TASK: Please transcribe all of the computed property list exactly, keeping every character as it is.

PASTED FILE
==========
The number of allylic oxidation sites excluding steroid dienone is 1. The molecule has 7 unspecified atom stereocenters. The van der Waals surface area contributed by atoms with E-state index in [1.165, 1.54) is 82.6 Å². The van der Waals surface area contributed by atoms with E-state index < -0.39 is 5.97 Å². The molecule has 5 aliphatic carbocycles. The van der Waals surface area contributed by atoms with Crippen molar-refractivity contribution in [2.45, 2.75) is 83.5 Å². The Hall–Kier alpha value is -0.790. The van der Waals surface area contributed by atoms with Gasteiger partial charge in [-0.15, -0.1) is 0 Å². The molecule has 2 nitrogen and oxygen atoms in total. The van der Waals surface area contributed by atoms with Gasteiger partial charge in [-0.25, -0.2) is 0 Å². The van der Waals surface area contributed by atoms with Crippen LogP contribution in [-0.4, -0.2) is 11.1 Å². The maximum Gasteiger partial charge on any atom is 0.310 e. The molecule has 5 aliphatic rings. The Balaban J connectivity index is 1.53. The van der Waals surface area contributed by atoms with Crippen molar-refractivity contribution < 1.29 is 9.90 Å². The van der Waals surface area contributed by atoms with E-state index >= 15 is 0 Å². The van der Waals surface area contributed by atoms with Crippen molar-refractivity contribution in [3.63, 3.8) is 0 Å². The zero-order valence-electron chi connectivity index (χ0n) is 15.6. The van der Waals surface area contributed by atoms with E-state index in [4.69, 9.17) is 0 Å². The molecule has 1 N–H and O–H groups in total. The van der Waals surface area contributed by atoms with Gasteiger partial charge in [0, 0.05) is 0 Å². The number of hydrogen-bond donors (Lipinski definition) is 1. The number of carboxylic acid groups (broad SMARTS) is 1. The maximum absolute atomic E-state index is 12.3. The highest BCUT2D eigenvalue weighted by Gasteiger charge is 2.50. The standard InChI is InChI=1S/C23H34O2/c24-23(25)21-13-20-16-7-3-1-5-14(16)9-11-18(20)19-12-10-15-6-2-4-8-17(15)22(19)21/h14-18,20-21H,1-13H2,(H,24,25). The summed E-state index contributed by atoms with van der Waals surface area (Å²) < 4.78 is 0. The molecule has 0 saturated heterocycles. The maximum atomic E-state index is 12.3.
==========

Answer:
The number of allylic oxidation sites excluding steroid dienone is 1. The molecule has 7 unspecified atom stereocenters. The van der Waals surface area contributed by atoms with E-state index in [1.165, 1.54) is 82.6 Å². The van der Waals surface area contributed by atoms with E-state index < -0.39 is 5.97 Å². The molecule has 5 aliphatic carbocycles. The van der Waals surface area contributed by atoms with Crippen molar-refractivity contribution in [2.45, 2.75) is 83.5 Å². The Hall–Kier alpha value is -0.790. The van der Waals surface area contributed by atoms with Gasteiger partial charge in [-0.15, -0.1) is 0 Å². The molecule has 2 nitrogen and oxygen atoms in total. The van der Waals surface area contributed by atoms with Gasteiger partial charge in [-0.25, -0.2) is 0 Å². The van der Waals surface area contributed by atoms with Crippen LogP contribution in [-0.4, -0.2) is 11.1 Å². The maximum Gasteiger partial charge on any atom is 0.310 e. The molecule has 5 aliphatic rings. The Balaban J connectivity index is 1.53. The van der Waals surface area contributed by atoms with Crippen molar-refractivity contribution < 1.29 is 9.90 Å². The van der Waals surface area contributed by atoms with E-state index >= 15 is 0 Å². The van der Waals surface area contributed by atoms with Crippen molar-refractivity contribution in [3.63, 3.8) is 0 Å². The zero-order valence-electron chi connectivity index (χ0n) is 15.6. The van der Waals surface area contributed by atoms with E-state index in [4.69, 9.17) is 0 Å². The molecule has 1 N–H and O–H groups in total. The van der Waals surface area contributed by atoms with Gasteiger partial charge in [0, 0.05) is 0 Å². The number of hydrogen-bond donors (Lipinski definition) is 1. The number of carboxylic acid groups (broad SMARTS) is 1. The maximum absolute atomic E-state index is 12.3. The highest BCUT2D eigenvalue weighted by Gasteiger charge is 2.50. The standard InChI is InChI=1S/C23H34O2/c24-23(25)21-13-20-16-7-3-1-5-14(16)9-11-18(20)19-12-10-15-6-2-4-8-17(15)22(19)21/h14-18,20-21H,1-13H2,(H,24,25). The summed E-state index contributed by atoms with van der Waals surface area (Å²) < 4.78 is 0. The molecule has 0 saturated heterocycles. The maximum atomic E-state index is 12.3.